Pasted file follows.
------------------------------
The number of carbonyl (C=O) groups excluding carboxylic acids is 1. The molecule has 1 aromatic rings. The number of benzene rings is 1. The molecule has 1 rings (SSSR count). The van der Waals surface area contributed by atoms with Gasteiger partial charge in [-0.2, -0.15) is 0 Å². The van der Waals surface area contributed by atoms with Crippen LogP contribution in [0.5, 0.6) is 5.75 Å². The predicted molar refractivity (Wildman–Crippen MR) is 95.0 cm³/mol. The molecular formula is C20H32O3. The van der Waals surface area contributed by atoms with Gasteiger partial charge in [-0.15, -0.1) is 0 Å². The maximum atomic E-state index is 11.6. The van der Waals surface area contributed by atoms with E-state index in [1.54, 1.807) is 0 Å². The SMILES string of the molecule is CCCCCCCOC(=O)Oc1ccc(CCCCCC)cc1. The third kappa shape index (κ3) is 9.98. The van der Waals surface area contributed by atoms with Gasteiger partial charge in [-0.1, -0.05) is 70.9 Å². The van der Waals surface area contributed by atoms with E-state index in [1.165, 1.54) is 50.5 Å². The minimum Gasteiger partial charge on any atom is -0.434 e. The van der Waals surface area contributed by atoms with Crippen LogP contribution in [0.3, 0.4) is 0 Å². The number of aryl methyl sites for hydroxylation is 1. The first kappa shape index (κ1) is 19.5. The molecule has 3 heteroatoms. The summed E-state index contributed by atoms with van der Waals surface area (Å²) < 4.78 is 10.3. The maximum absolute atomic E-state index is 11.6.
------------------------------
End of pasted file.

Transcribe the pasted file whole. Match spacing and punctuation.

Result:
The number of carbonyl (C=O) groups excluding carboxylic acids is 1. The molecule has 1 aromatic rings. The number of benzene rings is 1. The molecule has 1 rings (SSSR count). The van der Waals surface area contributed by atoms with Gasteiger partial charge in [-0.2, -0.15) is 0 Å². The van der Waals surface area contributed by atoms with Crippen LogP contribution in [0.5, 0.6) is 5.75 Å². The predicted molar refractivity (Wildman–Crippen MR) is 95.0 cm³/mol. The molecular formula is C20H32O3. The van der Waals surface area contributed by atoms with Gasteiger partial charge in [-0.15, -0.1) is 0 Å². The maximum atomic E-state index is 11.6. The van der Waals surface area contributed by atoms with E-state index in [1.54, 1.807) is 0 Å². The SMILES string of the molecule is CCCCCCCOC(=O)Oc1ccc(CCCCCC)cc1. The third kappa shape index (κ3) is 9.98. The van der Waals surface area contributed by atoms with Gasteiger partial charge in [-0.1, -0.05) is 70.9 Å². The van der Waals surface area contributed by atoms with E-state index in [1.165, 1.54) is 50.5 Å². The minimum Gasteiger partial charge on any atom is -0.434 e. The van der Waals surface area contributed by atoms with Crippen LogP contribution in [0.3, 0.4) is 0 Å². The number of aryl methyl sites for hydroxylation is 1. The first kappa shape index (κ1) is 19.5. The molecule has 3 heteroatoms. The summed E-state index contributed by atoms with van der Waals surface area (Å²) < 4.78 is 10.3. The maximum absolute atomic E-state index is 11.6.